Some Very Fuzzy Numbers

The New York Post
Sunday, April 22, 2001


The Board of Education's decision to go ahead with the experimental "new math" - in the face of legitimate objections from parents and math teachers at the city's best schools - is nothing short of reprehensible.

"New math" uses a "constructivist" approach that dumps tried-and-true methods of algorithms and equations in favor of students working in groups to "discover" answers through reading passages.

As The Post's Carl Campanile has reported, "fuzzy" math is particularly insidious because it not only sells students a bill of goods- using them as guinea pigs without teaching them much worth knowing - it also short-changes parents who can't participate in their children's learning. That is, parents well-versed in traditional mathematics are completely in the dark trying to "translate" the new system.

Speaking of translation, Campanile reports that "new math" presents yet another obstacle for immigrant children. Based as it is on reading and writing, rather than simply numbers, any students for whom English is not a first tongue is doubly handicapped.

In addition, "new math" creates economic burdens for many families.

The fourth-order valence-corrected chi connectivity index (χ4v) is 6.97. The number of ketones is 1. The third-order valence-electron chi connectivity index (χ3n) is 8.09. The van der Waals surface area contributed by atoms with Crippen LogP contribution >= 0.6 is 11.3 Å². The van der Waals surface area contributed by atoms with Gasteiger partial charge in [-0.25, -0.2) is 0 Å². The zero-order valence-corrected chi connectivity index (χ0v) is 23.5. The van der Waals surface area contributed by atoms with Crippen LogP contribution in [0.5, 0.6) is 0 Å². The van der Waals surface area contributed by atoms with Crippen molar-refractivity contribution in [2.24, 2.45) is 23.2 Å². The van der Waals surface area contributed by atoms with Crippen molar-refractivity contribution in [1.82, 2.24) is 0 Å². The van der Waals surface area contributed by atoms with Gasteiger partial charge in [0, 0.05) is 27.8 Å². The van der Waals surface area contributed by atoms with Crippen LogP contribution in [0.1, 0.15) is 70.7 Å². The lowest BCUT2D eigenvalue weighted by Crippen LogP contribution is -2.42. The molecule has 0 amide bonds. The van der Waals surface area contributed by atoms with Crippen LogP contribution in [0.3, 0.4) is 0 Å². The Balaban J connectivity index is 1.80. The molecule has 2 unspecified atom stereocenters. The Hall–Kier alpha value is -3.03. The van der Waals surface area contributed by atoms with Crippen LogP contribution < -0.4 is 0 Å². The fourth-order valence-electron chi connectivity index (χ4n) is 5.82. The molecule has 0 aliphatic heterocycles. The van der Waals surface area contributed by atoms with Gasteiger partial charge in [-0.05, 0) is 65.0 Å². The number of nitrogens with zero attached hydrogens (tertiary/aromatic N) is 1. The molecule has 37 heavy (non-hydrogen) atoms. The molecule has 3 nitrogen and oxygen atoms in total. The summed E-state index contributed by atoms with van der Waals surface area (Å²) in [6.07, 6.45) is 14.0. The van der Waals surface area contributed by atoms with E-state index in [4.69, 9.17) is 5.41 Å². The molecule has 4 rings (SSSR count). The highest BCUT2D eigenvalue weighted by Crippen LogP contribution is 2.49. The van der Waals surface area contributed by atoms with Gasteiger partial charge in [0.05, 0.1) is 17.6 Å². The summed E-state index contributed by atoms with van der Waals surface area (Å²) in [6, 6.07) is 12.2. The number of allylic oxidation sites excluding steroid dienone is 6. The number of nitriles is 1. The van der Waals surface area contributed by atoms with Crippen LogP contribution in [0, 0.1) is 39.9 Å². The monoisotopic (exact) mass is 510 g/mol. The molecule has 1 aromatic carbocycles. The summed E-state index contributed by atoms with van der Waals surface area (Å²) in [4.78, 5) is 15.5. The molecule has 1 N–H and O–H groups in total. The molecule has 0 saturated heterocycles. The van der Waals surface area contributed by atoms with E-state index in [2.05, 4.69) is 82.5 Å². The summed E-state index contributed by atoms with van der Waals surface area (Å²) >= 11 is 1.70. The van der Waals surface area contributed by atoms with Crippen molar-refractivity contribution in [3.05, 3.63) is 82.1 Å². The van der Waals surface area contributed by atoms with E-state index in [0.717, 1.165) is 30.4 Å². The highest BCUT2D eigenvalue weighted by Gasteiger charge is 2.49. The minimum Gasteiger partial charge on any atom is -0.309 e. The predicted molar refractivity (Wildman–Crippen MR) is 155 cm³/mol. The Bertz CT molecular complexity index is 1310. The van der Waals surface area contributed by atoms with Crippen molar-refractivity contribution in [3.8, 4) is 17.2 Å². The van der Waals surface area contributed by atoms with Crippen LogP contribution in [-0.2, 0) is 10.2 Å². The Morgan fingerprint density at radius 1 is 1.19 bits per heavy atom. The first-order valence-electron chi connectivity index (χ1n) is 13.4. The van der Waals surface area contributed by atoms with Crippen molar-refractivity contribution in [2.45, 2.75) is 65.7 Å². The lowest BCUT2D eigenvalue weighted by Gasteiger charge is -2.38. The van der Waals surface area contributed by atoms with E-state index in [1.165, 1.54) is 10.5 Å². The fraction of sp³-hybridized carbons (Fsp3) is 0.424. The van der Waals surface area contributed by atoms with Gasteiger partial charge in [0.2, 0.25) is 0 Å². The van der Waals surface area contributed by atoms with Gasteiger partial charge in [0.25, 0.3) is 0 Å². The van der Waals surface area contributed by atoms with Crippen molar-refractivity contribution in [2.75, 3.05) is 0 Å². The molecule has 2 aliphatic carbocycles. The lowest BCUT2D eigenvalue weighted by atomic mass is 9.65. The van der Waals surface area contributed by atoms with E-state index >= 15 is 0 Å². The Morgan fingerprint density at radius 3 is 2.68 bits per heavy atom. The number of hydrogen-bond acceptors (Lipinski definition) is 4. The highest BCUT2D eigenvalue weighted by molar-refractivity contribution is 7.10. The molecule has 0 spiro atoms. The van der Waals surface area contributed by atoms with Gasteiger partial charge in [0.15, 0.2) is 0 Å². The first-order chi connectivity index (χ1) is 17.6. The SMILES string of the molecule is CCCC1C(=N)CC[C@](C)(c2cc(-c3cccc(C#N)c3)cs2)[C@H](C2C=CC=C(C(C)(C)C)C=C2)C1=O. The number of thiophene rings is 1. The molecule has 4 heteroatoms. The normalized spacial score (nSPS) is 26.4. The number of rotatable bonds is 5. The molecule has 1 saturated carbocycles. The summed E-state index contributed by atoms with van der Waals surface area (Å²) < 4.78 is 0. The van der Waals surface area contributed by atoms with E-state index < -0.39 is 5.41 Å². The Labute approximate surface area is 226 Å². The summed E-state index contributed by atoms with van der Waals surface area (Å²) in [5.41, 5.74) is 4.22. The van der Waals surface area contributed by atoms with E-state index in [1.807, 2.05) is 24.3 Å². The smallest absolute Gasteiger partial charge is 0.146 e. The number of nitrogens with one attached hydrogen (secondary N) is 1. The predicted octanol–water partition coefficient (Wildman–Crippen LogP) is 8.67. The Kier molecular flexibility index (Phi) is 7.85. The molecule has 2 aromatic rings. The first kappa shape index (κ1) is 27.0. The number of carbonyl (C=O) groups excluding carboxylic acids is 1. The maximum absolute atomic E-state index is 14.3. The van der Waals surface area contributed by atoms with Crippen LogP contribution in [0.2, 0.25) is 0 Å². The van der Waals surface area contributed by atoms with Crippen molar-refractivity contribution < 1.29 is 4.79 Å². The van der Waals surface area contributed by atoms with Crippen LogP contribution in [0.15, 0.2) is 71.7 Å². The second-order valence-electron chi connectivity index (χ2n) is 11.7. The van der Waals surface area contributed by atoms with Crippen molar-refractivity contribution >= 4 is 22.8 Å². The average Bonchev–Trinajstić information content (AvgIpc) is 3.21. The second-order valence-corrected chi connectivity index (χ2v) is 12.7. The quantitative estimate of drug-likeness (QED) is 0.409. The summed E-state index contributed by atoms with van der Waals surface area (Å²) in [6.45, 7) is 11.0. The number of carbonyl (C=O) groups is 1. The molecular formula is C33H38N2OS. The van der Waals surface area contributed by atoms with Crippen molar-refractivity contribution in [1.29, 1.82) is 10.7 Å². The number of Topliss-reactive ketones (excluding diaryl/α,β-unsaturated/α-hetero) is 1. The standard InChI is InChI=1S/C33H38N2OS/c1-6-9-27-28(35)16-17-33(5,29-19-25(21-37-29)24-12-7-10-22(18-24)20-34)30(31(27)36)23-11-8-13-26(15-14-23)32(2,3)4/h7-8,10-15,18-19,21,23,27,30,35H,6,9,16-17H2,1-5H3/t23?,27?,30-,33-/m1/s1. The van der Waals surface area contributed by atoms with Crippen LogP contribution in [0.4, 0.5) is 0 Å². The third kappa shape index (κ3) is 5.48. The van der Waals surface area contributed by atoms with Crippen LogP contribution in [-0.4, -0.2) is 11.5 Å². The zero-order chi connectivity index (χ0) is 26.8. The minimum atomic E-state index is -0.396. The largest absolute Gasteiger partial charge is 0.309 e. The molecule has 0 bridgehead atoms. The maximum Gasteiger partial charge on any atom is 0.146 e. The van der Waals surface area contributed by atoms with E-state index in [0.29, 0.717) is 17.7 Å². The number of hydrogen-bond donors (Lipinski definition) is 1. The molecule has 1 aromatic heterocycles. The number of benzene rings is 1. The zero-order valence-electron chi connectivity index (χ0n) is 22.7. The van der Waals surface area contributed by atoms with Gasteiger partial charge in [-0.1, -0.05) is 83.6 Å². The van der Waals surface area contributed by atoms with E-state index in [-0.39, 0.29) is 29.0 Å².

With the children not learning from this experiment, many parents turn to tutors to produce results that their kids aren't getting from what is supposed to be a free public school system.

Meanwhile, mathematicians at elite city schools are disgusted for an entirely different reason - believing, probably correctly, that the new curriculum doesn't sufficiently challenge many of the top students.

]In other words, this helps no one: It makes math unnecessarily more confusing for poorer students, while failing to expand knowledge for the better ones.

New math actually isn't so new: Its proponents have been trying to push this snake oil since the mid '50s. But now the Board of Ed has been fooled into accepting it.

Livingston Street has bought into a system invented by individuals who know nothing about actual instruction - and can't truly be said to care for the students.

Acquiescence in this scheme - especially after it had a disastrous showing four years ago in California - is malfeasance of the gravest sort.

As former Sen. Bob Kerrey, the freshly-installed president of the New School University, told The Post this week: If another reason were needed to scrap the archaic Board of Education, its approval of "new math" is it.

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